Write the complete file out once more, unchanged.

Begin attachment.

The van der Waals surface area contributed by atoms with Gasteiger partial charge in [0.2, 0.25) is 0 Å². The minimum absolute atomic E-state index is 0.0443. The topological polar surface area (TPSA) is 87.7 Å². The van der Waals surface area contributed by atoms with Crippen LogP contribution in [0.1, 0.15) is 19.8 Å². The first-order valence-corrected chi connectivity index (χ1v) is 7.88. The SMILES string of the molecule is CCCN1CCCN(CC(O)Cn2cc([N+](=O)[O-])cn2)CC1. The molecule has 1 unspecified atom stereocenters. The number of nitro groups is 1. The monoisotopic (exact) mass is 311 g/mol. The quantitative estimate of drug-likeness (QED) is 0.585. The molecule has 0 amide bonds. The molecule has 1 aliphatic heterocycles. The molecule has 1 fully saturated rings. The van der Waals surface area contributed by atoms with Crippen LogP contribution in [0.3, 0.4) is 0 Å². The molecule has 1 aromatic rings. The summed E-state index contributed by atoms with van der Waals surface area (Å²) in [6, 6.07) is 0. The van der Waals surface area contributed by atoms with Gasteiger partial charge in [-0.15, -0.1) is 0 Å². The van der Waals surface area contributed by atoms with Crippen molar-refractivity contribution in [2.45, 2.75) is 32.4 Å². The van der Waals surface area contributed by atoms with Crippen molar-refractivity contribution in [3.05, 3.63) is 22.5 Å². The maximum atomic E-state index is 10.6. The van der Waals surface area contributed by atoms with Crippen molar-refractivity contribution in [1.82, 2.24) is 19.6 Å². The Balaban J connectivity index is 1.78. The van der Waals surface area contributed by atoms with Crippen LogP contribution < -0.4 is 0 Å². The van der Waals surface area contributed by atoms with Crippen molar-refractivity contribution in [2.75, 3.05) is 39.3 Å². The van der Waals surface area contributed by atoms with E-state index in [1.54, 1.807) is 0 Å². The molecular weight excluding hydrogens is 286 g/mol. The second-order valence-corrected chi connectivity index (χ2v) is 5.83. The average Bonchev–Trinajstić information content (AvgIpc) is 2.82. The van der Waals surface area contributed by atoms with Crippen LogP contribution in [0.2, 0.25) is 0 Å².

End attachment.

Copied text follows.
The van der Waals surface area contributed by atoms with Gasteiger partial charge in [0.2, 0.25) is 0 Å². The minimum absolute atomic E-state index is 0.0443. The topological polar surface area (TPSA) is 87.7 Å². The van der Waals surface area contributed by atoms with Crippen LogP contribution in [0.1, 0.15) is 19.8 Å². The first-order valence-corrected chi connectivity index (χ1v) is 7.88. The SMILES string of the molecule is CCCN1CCCN(CC(O)Cn2cc([N+](=O)[O-])cn2)CC1. The molecule has 1 unspecified atom stereocenters. The number of nitro groups is 1. The monoisotopic (exact) mass is 311 g/mol. The quantitative estimate of drug-likeness (QED) is 0.585. The molecule has 0 amide bonds. The molecule has 1 aliphatic heterocycles. The molecule has 1 fully saturated rings. The van der Waals surface area contributed by atoms with Crippen LogP contribution in [0.3, 0.4) is 0 Å². The molecule has 1 aromatic rings. The summed E-state index contributed by atoms with van der Waals surface area (Å²) in [6, 6.07) is 0. The van der Waals surface area contributed by atoms with Gasteiger partial charge in [-0.15, -0.1) is 0 Å². The van der Waals surface area contributed by atoms with Crippen molar-refractivity contribution in [2.45, 2.75) is 32.4 Å². The van der Waals surface area contributed by atoms with Crippen molar-refractivity contribution in [3.05, 3.63) is 22.5 Å². The maximum atomic E-state index is 10.6. The van der Waals surface area contributed by atoms with Crippen molar-refractivity contribution in [1.82, 2.24) is 19.6 Å². The Balaban J connectivity index is 1.78. The van der Waals surface area contributed by atoms with Crippen LogP contribution < -0.4 is 0 Å². The van der Waals surface area contributed by atoms with Crippen molar-refractivity contribution in [2.75, 3.05) is 39.3 Å². The van der Waals surface area contributed by atoms with E-state index in [1.54, 1.807) is 0 Å². The molecular weight excluding hydrogens is 286 g/mol. The second-order valence-corrected chi connectivity index (χ2v) is 5.83. The average Bonchev–Trinajstić information content (AvgIpc) is 2.82. The van der Waals surface area contributed by atoms with Crippen LogP contribution in [0.2, 0.25) is 0 Å².